Business Proposal-Small Business Information Technology Support The goal of this proposal is to demonstrate the probability of success for a business that provides information technology (IT) support to small local businesses. The proposal will show the economic analysis of the business and market structure of the company. It will also demonstrate the elasticity of the service in the market and provide data to regarding costs and revenue. Identify the Market Structure for Small Business IT support and Two Reasons Why it would be that Structure Small IT business support in Colorado Springs would be a monopolistic competition market structure. Some of the characteristics of monopolistic competition are the firms produce similar products or services, firms are able to freely enter the industry, firms are profit maximizers, and all the firms have some market power, which means none are price takers (Investopedia, 2013). Colorado Springs has thousands of small businesses and most of them utilize computers in some aspect of their business. Many small businesses utilize computers for tracking inventory, sales, managing distributors and customers, and accounting practices to name a few. This makes it a very lucrative business venture for competitors who can provide this type of support. Many of the services an IT support company would provide are the similar which is one reason this market would be classified as monopolistic completion. The companies would provide support in some of the following areas: general computer support, computer backup solutions, and software support. Other areas they could provide support would be pulling cable for drops, network communications, and telecommunication support. In a monopolistic competition market structure, any business can start up and take a part of the market share. Anyone can create a business that provides IT support to small businesses. The startup costs could be minimal to extremely high depending on how the proprietor wants to setup the business and what type of support they want to provide. Colorado Springs is the fourteenth fastest growing city in the United States and there are thousands of small businesses in El Paso County (Economic Profile, 2013). Providing support to those businesses is an opportunity for a new IT support company to enter the market. Identify elasticity of the service and provide two reasons WHY you characterized the elasticity that way “The responsiveness (or sensitivity) of consumers to a price change is measured by a product’s price elasticity of demand” (McConnell, Brue, & Flynn, 2009, p. 114). Elasticity of a product is how consumers react to a price change. A small IT support service would be elastic. It would be elastic because as the cost for the service increased, small businesses would purchase only basic services and skip the additional support. Also, as the price went down, more businesses would be willing to pay for additional services. It is also elastic because of the number of vendors and the demand for the support. Small businesses can go to a competitor if the price increases too much for the same services. The demand for services could also increase if the number of small business goes up or other IT support companies leave the market. How will pricing relate to elasticity of your product?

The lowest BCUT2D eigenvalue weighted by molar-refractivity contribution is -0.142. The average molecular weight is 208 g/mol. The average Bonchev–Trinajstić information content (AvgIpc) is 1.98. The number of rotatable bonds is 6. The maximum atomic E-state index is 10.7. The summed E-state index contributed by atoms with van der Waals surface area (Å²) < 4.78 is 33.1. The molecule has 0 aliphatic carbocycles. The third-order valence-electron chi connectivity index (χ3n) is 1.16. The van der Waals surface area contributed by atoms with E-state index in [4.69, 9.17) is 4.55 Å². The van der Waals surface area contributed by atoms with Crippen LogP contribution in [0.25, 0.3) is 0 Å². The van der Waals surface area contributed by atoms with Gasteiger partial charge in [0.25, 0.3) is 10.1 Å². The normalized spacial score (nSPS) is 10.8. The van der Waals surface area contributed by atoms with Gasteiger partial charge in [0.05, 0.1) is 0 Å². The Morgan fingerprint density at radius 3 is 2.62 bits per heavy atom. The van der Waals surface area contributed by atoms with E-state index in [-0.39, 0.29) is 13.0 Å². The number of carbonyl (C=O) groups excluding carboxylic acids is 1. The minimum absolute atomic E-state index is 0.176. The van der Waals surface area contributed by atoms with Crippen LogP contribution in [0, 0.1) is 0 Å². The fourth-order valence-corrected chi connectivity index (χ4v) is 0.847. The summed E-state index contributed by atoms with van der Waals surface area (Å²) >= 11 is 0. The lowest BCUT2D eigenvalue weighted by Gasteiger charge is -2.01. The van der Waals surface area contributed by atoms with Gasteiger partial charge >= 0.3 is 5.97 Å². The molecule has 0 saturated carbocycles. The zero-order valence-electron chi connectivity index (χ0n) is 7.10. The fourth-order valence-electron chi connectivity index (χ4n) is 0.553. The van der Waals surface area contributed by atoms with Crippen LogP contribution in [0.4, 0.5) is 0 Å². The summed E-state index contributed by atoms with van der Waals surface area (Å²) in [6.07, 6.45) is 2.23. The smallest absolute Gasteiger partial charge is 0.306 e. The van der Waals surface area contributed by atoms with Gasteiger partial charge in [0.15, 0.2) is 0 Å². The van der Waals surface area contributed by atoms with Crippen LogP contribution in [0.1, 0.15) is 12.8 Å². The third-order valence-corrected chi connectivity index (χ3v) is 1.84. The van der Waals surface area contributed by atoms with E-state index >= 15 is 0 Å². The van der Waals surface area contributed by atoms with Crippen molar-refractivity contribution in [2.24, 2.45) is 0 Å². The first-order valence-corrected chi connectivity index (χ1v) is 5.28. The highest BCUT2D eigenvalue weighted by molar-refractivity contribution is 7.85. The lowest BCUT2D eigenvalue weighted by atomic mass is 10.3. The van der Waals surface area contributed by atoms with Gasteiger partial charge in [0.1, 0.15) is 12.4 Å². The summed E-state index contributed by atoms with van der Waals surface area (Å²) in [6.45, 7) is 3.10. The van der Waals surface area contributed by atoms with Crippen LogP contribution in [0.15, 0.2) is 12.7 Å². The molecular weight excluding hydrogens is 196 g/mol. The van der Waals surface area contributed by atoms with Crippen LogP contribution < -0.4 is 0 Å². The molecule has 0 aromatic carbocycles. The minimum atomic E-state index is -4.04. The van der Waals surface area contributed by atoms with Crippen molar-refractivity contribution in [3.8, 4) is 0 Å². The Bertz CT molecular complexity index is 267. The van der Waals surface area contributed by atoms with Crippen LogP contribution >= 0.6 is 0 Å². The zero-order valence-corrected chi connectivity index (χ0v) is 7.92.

Pricing of the service will have to be consistent with the local industry standard. Pricing the service too high could eliminate the business before it even got started. Pricing it too low could decrease revenue to a point it would not be beneficial to be in the market. Adjusting the price of the service down could result in more companies buying additional services and increasing profits for the company. Determining the amount to raise or lower prices is extremely important to the success of the business. If dropping a price by ten percent only increases sales by only two percent, the amount of overall revenue would...
References: Economic Profile. (2013). Retrieved from Colorado Springs Regional Business Alliance: http://www.coloradospringsbusinessalliance.com/economic-development/business-climate/economic-profile-20130417133602
Investopedia. (2013). Retrieved from http://www.investopedia.com/
McConnell, C. R., Brue, S. L., & Flynn, S. M. (2009). Economics: Principles, Problems, and Policies. New York: McGraw-Hill Irwin.
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